Amy Frazier and KOIN 6 News Staff - AURORA, Ore. (KOIN) -- With perhaps 1 million people expected to visit Oregon and pack the roads for the solar eclipse, first responders are getting ready for extra emergencies.
Search-and-rescue crews are on alert, and hospitals -- especially those closest to the path of totality -- are preparing for a tidal wave of humanity.
Crews with Life Flight are also making plans on how to deal with any medical emergencies that will arise throughout the day.
Life Flight will have aircraft ready, positioned throughout the state, including Newport, Lincoln City, Aurora, Salem and Lebanon.
There will also be additional crews in Redmond and Baker City.
"For us, we're going to treat it no different than any other emergency response," said Life Flight Network Regional Director Jake Dalstra. "When somebody gets hurt or injured, they're going to contact the emergency system and then they will contact us and we will work with them to land our helicopter.
"Eye on the Eclipse" - a KOIN 6 News special at 8 p.m. Saturday
Life Flight officials expect to use the helicopter to get more patients to care quickly because they can land in more spots. But campers may be in normally landable places, so Life Flight has been working with local fire and police departments and EMS outlets to know where the campers are and how best to respond.
"In our industry there's something that's called 'The Golden Hour,' Dalstra said. "If we can get (patients) into a trauma center in under an hour, their chances of morbidity or mortality decreases significantly."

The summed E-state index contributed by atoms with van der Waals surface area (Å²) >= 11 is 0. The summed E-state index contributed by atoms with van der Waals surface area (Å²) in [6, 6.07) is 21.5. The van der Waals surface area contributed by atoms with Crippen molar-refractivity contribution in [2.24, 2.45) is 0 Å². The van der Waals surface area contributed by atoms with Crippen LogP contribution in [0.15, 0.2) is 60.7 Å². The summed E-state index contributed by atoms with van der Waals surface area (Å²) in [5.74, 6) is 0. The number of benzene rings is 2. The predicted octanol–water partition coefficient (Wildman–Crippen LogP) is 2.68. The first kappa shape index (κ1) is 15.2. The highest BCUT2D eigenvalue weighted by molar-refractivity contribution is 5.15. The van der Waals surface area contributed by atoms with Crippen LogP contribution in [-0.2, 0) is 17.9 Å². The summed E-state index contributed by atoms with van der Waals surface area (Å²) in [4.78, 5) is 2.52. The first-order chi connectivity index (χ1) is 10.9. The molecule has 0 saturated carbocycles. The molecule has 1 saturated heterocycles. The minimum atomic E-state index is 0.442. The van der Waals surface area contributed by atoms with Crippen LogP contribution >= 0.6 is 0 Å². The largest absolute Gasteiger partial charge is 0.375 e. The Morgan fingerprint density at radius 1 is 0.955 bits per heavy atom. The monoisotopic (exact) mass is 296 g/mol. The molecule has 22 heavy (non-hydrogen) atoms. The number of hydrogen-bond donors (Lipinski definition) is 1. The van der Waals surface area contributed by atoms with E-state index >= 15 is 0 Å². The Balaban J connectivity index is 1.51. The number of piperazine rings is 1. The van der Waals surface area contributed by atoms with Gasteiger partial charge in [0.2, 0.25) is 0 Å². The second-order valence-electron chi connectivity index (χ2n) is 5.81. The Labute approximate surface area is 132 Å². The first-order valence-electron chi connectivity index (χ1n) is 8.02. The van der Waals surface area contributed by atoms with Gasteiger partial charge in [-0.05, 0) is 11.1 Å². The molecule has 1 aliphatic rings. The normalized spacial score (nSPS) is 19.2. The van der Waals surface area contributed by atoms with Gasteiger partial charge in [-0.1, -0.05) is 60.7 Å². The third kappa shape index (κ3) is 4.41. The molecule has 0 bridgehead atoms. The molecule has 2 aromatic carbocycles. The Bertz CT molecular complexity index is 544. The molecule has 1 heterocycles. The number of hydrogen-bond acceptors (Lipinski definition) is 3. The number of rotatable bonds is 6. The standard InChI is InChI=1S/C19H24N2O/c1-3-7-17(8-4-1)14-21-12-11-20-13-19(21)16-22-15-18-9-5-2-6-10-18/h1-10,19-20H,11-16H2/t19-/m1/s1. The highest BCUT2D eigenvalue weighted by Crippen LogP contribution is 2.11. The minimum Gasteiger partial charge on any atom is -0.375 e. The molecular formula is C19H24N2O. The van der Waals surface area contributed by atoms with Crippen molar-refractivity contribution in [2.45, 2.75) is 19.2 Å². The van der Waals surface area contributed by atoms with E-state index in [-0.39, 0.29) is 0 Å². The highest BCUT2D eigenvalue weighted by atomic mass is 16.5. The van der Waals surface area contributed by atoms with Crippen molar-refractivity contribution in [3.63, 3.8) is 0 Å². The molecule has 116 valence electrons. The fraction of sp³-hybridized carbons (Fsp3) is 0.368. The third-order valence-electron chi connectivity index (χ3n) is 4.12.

There won't be a traffic jam just on the ground, either. There will be more aircraft in the skies that day, too.
Wildfires are another factor.
"One of the concerns would be if there's smoke from the wildfires and the helicopters can't fly the distances they need to. The planes are ready to fly at a moment's notice," said Justin Dillingham, the chief customer officer for the Life Flight Network. "There's also the possibility that some patients may need to be transported out of the area is local hospitals are at capacity," adding Spokane, Reno or Seattle are possibilities.
Dillingham said patients that may normally be taken to a hospital by ambulance may be airlifted. "We know we may be the only responders because they cannot get there or their resources are tied up."
Life Flight may also need to transport items like blood and supplies if hospitals suffer a shortage.
But for Flight Nurse Brian Rogge, it'll just be another day at work.
"A number of us have volunteered to work extra shifts and kind of help support, so I'll be one of the additional crews in Redmond," Rogge told KOIN 6 News.
"I'm not exactly sure what to expect. I do this kind of every day for a living, respond to emergencies, and so that's kind of what I'm preparing for is a normal day at work."
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